Friday, March 27, 2015

Degas and The Kid

From WikiPedia:

Edgar Degas (US /dˈɡɑː/ or UK /ˈdɡɑː/French: [ilɛʁ ʒɛʁmɛ̃ ɛdɡɑʁ dəɡɑ]; born Hilaire-Germain-Edgar De Gas; 19 July 1834 – 27 September 1917) was a French artist famous for his paintings, sculptures, prints, and drawings. He is especially identified with the subject of dance; more than half of his works depict dancers. He is regarded as one of the founders of Impressionism, although he rejected the term, preferring to be called arealist.[1] He was a superb draftsman, and particularly masterly in depicting movement, as can be seen in his renditions of dancers, racecourse subjects and female nudes. His portraits are notable for their psychological complexity and for their portrayal of human isolation.[2]
At the beginning of his career, he wanted to be a history painter, a calling for which he was well prepared by his rigorous academic training and close study of classic art. In his early thirties, he changed course, and by bringing the traditional methods of a history painter to bear on contemporary subject matter, he became a classical painter of modern life.[3]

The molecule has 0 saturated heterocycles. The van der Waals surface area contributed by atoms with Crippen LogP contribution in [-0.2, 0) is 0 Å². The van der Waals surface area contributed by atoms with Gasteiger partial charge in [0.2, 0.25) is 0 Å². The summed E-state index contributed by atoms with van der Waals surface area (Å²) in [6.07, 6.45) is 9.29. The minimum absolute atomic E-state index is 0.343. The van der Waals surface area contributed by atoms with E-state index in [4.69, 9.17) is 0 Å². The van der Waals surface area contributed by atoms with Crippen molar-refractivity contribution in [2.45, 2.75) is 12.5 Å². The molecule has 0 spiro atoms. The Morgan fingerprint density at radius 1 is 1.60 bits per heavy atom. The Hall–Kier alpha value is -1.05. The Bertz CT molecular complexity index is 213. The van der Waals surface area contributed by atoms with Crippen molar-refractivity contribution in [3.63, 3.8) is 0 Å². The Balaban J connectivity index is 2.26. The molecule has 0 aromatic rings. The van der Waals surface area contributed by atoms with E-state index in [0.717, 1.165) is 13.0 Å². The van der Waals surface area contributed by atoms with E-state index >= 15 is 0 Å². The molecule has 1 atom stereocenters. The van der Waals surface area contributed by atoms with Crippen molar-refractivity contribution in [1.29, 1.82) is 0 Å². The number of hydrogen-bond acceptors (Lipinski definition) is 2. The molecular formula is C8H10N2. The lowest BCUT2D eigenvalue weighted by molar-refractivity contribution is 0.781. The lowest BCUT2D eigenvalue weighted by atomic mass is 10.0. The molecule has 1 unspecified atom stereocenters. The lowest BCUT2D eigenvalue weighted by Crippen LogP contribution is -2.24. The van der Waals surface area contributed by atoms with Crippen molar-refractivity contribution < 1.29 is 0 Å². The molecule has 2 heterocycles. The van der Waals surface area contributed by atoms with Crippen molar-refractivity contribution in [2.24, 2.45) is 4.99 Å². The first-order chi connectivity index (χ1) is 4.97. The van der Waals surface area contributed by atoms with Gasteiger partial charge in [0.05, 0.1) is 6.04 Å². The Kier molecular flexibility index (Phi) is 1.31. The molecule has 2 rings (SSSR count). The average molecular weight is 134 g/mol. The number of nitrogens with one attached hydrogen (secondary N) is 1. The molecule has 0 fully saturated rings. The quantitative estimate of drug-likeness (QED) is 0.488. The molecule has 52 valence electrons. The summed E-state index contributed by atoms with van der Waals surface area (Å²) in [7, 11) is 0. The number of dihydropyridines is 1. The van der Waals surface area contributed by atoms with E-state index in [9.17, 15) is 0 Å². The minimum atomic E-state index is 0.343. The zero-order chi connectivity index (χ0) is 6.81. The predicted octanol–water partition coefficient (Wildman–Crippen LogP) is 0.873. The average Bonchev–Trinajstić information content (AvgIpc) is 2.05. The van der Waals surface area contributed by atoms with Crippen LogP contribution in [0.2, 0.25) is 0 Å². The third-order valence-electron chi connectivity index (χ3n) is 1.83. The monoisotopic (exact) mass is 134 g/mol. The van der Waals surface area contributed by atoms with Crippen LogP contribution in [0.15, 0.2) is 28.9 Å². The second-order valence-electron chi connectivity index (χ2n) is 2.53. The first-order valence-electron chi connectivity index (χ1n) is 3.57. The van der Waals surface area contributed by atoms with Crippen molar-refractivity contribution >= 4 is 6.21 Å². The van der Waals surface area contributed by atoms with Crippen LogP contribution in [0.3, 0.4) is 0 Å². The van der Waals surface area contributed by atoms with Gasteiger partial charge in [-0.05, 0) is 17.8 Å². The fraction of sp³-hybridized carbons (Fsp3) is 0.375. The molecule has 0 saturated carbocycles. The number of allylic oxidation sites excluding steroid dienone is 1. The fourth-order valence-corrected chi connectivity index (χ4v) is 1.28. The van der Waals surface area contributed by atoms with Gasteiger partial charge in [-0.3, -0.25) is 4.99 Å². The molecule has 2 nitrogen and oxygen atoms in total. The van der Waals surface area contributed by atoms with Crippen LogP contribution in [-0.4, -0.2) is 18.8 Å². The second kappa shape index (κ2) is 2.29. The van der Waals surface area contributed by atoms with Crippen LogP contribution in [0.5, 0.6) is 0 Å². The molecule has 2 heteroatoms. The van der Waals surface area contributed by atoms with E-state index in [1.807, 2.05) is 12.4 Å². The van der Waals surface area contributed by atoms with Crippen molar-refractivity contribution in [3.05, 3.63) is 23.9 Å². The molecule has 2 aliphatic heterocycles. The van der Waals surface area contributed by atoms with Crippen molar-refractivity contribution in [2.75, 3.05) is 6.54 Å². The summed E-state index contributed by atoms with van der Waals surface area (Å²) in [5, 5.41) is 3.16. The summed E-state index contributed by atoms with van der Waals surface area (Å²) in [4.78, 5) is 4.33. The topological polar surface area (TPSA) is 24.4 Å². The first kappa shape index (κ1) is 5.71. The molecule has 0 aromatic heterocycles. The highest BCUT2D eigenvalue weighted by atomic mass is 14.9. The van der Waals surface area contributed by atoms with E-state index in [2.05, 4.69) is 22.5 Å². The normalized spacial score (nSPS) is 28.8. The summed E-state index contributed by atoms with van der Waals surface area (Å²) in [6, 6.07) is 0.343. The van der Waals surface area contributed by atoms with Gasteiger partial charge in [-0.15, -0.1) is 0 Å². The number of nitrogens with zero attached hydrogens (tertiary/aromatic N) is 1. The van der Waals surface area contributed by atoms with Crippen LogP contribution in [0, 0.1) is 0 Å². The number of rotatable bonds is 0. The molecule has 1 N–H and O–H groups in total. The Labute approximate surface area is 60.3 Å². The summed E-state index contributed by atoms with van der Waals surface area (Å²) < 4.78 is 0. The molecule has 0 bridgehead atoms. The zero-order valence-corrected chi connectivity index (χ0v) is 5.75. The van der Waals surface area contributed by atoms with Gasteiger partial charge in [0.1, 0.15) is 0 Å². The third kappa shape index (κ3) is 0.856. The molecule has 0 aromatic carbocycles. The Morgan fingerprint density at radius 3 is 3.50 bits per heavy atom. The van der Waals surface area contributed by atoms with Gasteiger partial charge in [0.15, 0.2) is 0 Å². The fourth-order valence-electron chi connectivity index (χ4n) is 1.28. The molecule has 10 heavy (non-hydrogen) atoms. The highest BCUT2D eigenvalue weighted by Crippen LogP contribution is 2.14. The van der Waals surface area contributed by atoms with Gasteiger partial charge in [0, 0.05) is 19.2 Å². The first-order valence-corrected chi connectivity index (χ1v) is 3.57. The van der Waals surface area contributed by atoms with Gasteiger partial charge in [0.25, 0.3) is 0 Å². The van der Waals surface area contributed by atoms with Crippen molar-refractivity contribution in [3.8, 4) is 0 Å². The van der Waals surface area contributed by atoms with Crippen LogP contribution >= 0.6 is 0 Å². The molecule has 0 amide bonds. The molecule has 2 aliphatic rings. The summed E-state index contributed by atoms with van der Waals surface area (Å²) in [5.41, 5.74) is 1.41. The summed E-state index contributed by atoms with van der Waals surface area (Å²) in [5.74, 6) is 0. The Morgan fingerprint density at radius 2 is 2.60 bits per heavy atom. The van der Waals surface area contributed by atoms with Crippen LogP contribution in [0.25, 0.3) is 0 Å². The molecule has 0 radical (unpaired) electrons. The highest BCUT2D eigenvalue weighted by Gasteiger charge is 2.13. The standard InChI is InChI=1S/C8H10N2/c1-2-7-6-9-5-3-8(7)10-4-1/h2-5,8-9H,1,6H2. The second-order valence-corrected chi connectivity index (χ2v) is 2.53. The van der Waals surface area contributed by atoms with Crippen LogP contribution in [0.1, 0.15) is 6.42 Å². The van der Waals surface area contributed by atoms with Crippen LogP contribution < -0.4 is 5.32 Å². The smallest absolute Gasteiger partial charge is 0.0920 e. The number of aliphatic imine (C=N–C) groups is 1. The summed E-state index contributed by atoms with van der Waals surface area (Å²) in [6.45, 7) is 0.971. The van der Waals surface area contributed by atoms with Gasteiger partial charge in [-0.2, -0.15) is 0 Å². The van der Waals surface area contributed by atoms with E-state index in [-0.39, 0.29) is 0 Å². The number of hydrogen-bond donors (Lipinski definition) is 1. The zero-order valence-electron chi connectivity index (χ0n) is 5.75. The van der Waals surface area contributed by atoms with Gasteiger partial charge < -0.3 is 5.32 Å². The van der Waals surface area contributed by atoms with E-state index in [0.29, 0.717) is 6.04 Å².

My daughter had some sort of assignment for her French class; I do not know the specifics of the assignment but what she did was to replicate a piece of art by impressionist painter Edgar Degas called "Dancers in Pink". There was a 5 year span from the time Degas started this painting until he completed it; here is what it looks like:

Dancers in Pink, Edgar Degas
Armed with a blank canvas (I saw it myself), four colors of paint, a variety of brushes and talent far greater than either of her parents - here's the rendition my daughter surfaced with in just a few hours:

Dancers in Pink, My Daughter
Something to keep in mind, I did not take a professional photo of my kid's painting. This was shot in a poorly lit home office with a cell phone camera and the shaky hand of a half-asleep 50 year old dad (albeit a very impressed and proud one).

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